Va. GOP Outraged Over AG's Refusal to Defend Gay Marriage Ban

Friday, 24 Jan 2014 01:58 PM

By Courtney Coren

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Republicans in Virginia are considering their actions after the announcement by Attorney General Mark Herring that he will not support the gay marriage ban in the Old Dominion state and will instead side with the plaintiffs in a federal lawsuit challenging the law.

Herring said he considered the ban against gay marriage unconstitutional and could not defend it. He said he had joined a lawsuit filed by two same-sex couples, The Washington Post reported.

Republican legislators hope to preserve the ban even if the state's attorney general won't. Some are looking at taking legal action against Herring for the possible misuse of his office, the Post reported.

"I don't know what the difference between a dictatorship and this is," said state Sen. Richard Black.

The state's ban against gay marriage was passed in 2006 with 57 percent of the vote, and Republicans are saying that Herring is going against the will of the people by joining a lawsuit against the ban — which Herring himself voted for.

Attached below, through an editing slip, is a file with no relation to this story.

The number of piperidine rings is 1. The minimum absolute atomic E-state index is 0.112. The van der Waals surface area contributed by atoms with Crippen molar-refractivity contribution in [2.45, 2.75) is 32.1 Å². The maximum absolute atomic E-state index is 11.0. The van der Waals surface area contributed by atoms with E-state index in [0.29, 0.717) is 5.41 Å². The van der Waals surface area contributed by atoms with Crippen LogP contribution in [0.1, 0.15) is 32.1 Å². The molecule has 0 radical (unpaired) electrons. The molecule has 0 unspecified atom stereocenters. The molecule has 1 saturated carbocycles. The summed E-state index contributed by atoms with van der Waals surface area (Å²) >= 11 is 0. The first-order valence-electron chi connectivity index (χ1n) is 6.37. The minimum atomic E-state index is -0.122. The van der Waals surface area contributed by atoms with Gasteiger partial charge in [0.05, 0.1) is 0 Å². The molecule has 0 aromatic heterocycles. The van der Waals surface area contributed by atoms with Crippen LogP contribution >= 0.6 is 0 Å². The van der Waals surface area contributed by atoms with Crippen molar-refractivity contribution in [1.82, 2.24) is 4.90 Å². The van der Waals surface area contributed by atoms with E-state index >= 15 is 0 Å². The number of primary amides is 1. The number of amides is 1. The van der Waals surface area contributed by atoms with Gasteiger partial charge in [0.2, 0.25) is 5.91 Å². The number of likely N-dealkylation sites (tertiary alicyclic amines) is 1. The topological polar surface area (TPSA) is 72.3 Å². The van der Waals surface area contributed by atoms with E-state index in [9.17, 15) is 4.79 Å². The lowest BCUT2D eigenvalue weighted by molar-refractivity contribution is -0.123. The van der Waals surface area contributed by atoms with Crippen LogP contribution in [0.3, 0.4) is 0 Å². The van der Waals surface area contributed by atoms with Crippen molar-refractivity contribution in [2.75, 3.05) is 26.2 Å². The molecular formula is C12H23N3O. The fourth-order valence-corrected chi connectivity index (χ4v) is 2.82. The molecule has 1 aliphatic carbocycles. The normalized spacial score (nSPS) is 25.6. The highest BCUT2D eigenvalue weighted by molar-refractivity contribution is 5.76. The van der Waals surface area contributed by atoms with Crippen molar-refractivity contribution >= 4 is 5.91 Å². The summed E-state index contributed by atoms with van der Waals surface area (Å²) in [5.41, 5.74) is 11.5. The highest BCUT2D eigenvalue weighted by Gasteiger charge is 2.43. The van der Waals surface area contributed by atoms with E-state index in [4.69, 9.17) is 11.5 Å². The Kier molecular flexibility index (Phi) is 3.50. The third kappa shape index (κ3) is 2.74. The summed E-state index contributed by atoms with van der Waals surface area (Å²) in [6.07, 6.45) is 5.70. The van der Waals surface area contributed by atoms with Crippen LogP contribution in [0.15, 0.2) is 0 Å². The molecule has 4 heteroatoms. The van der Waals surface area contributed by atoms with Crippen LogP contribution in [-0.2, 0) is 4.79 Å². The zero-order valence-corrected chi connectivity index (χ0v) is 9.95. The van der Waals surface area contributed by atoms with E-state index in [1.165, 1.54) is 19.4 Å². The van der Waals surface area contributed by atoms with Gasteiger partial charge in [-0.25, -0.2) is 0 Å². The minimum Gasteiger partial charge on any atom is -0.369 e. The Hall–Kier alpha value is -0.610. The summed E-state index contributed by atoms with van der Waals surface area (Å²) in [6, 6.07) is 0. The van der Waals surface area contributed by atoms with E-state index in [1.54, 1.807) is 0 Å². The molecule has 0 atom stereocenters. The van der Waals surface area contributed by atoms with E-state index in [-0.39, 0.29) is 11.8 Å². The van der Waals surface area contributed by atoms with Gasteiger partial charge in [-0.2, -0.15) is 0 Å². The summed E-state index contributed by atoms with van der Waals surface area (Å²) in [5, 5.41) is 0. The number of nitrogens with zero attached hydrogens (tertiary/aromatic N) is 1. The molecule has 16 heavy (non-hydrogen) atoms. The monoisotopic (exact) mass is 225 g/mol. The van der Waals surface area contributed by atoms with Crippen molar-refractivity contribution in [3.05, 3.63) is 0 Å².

"It's extremely disappointing to me because in state after state, people have voted to define marriage as one man and one woman, and the courts and the gay rights movement have jointly devised this process," Black said, the Post reported. "And what you see is Democrat attorneys' general refuse to defend the law and the courts very cynically denying anyone else the right to defend it."

Some Republicans are calling Herring a hypocrite who criticized the former attorney general and Republican candidate for governor, Ken Cuccinelli, for fighting a school takeover that he considered unconstitutional. Cuccinelli would not defend the state laws in that case.

"Remember how Mark Herring said he wasn't going to be an activist attorney general: 'It's time to take politics out of the office?'" said Garren Shipley, spokesman for the Virginia Republican Party. "Funny how that worked out, isn't it?"

In Cuccinelli's situation, he hired an outside counsel to defend the state's position.

"I have always understood that it was the attorney general's job to defend state laws and the constitution, not to spend taxpayer money attacking them," Cuccinelli said in reaction to Herring's announcement. "It's rare enough for an attorney general to encounter a situation where he believes he shouldn't defend some provision of Virginia law, but the proper step at that point is to simply stand aside and arrange for a lawyer outside the AG's office who will defend the law."

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